Chemical Engineering

Material that strengthens from vibration

Gel material created by scientists inspired by bone could lead to new adhesives, implants

May 17, 2021
The Scitech

Bone is not just a fixed material—it’s a dynamic set of structures that can adapt their mass and strength based on the loads they must support. Developing that sort of adaptive material has long been the dream of scientists. Now for the first time, scientists at the Pritzker School of Molecular Engineering at the University of Chicago have developed a gel material that strengthens when exposed to vibration. Not only were scientists able to make the material 66 times stronger through vibrations, but they were also able to strengthen only the areas exposed to movement. That sort of specificity could lead to new adhesives and better ways of integrating implants within the body. The results were published Feb. 22 in the journal Nature Materials.

When Esser-Kahn and his group began thinking about how to develop adaptive materials, they looked to take advantage of the “piezoelectric effect,” which gives certain materials the ability to generate an electric charge in response to mechanical stress. Such a charge could instigate a reaction within a material and strengthen it, they proposed. The team tested dozens of different chemistries before they found a polymer gel mixed with thiol-ene reactors and zinc oxide piezoelectric particles. When the material is vibrated, the particles transduce energy and create a thiol-ene reaction, which causes the components in the material to cross-link. That cross-linking essentially forms a second network inside the material, strengthening it. Though the material started off as a soft, collagenous material, as the vibration increased, the material was strengthened further. The team was able to increase the strength of the material to 66 times its original strength, ending with a material that was close to the stiffness of the interior parts of bone. “Just like bone, the material strengthened to the exact amount of power we put into it,” Esser-Kahn said. Not only that, but the material also didn’t just strengthen throughout—it selectively strengthened itself in specific areas where it was stressed to a higher degree. That sort of selective strengthening could lead to materials that can selectively stiffen – and a new way to design structures. Perhaps it could become part of a building that gets stronger as it ages or be used to adhere materials together in an airplane. “Adhesives could be hugely influenced by this,” Esser-Kahn said. “Adhesives are almost always the point of failure in materials. This could lead to specialized adhesives that adhere and set much better.”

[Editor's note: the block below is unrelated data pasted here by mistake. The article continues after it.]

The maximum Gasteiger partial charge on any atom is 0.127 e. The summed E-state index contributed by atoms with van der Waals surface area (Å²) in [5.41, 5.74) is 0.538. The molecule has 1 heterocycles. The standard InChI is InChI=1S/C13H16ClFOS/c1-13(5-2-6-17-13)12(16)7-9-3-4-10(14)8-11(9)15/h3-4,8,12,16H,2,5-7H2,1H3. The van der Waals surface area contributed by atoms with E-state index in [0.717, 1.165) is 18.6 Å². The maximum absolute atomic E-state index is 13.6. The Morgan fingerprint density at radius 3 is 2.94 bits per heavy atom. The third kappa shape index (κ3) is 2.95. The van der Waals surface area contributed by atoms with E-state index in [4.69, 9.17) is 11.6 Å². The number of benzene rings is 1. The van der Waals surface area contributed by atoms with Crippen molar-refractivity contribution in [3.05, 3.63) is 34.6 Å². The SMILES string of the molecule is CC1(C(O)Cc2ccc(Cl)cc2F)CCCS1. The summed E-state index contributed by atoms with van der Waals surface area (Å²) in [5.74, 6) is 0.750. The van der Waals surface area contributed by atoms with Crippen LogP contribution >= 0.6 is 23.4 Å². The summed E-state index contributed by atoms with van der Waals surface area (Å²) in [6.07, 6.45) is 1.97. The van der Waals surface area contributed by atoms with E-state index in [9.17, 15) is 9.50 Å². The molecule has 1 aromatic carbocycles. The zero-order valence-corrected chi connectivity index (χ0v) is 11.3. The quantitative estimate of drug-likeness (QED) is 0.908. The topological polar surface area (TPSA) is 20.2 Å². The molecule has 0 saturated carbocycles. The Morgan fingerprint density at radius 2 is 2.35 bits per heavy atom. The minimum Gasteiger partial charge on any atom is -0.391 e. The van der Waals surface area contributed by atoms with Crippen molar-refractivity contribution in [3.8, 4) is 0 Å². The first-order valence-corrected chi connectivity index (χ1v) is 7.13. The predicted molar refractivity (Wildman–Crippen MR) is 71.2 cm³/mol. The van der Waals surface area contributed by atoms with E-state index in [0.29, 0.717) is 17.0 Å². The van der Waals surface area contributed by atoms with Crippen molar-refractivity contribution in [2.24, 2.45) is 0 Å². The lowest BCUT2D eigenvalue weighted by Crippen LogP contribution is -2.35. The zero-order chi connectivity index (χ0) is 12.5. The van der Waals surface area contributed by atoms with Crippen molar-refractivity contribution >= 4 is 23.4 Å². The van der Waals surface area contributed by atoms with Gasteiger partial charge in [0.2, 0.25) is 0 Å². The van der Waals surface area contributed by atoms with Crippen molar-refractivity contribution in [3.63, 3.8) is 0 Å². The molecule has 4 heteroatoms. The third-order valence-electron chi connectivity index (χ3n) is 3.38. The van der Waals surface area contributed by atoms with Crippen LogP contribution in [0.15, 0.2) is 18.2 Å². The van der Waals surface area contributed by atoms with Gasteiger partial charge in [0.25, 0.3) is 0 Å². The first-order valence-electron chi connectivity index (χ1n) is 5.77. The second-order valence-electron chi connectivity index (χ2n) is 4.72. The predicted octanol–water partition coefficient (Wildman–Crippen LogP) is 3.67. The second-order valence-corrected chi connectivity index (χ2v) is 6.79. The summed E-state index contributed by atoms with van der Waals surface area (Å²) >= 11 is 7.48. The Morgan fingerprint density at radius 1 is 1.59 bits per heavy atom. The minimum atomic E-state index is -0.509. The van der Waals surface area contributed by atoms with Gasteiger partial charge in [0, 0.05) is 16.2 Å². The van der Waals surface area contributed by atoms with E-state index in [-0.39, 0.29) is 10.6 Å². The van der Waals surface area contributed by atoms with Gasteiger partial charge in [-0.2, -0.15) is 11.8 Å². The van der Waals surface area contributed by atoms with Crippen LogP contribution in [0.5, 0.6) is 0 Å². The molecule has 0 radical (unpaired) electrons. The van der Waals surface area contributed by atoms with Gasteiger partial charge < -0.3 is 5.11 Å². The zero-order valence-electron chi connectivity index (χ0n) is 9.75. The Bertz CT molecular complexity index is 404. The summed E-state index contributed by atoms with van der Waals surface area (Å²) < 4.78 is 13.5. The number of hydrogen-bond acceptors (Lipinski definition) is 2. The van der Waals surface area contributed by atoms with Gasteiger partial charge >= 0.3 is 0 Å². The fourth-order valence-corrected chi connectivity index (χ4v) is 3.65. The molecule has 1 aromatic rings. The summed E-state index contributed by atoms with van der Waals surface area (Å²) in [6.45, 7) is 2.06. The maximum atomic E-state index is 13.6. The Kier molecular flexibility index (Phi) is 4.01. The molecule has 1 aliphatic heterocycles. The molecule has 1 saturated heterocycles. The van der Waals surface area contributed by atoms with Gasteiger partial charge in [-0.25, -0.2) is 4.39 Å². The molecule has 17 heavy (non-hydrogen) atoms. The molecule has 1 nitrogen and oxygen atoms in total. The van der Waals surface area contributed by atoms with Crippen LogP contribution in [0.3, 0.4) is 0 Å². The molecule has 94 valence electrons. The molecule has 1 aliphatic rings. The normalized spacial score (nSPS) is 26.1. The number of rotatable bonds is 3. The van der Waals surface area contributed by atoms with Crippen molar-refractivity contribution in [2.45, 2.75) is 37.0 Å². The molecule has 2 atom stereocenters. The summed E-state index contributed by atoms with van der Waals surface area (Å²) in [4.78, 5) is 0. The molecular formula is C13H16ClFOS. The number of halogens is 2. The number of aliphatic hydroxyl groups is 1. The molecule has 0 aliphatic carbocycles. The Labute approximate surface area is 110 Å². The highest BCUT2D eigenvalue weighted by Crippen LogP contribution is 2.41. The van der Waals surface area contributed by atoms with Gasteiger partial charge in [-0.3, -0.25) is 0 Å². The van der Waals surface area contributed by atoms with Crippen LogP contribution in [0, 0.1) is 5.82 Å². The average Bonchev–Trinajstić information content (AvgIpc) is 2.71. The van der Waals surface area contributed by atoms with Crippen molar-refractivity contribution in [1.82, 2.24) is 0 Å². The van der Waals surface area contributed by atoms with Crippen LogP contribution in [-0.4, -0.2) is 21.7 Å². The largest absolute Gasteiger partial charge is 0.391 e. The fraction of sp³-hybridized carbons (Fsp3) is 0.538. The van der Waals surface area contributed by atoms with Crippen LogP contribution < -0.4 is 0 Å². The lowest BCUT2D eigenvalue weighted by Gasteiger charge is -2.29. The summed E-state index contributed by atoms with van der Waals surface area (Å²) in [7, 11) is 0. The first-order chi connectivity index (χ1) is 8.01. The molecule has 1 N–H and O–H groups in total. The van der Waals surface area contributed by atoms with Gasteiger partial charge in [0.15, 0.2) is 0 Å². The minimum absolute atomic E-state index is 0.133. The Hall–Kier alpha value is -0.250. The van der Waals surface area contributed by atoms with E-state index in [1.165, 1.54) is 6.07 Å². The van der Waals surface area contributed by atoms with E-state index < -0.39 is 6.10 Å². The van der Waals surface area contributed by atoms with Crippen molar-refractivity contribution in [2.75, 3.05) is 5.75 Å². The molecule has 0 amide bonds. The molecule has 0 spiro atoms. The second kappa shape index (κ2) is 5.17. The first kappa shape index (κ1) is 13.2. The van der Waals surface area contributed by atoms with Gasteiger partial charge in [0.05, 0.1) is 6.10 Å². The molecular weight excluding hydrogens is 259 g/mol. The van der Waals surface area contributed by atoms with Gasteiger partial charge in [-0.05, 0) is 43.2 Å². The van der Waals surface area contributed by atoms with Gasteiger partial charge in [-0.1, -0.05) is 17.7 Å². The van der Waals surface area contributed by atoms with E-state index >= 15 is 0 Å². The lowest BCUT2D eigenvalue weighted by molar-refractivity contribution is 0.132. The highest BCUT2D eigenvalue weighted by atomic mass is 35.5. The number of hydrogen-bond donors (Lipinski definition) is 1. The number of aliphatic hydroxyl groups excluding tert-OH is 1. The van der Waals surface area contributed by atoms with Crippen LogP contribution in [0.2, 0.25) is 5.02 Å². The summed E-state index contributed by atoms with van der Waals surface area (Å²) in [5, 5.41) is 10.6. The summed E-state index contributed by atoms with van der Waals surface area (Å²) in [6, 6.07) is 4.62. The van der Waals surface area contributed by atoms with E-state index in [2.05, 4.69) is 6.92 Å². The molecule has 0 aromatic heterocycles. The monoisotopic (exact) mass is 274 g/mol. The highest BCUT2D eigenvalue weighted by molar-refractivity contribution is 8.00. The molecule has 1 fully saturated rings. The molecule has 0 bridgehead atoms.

Source: University of Chicago news release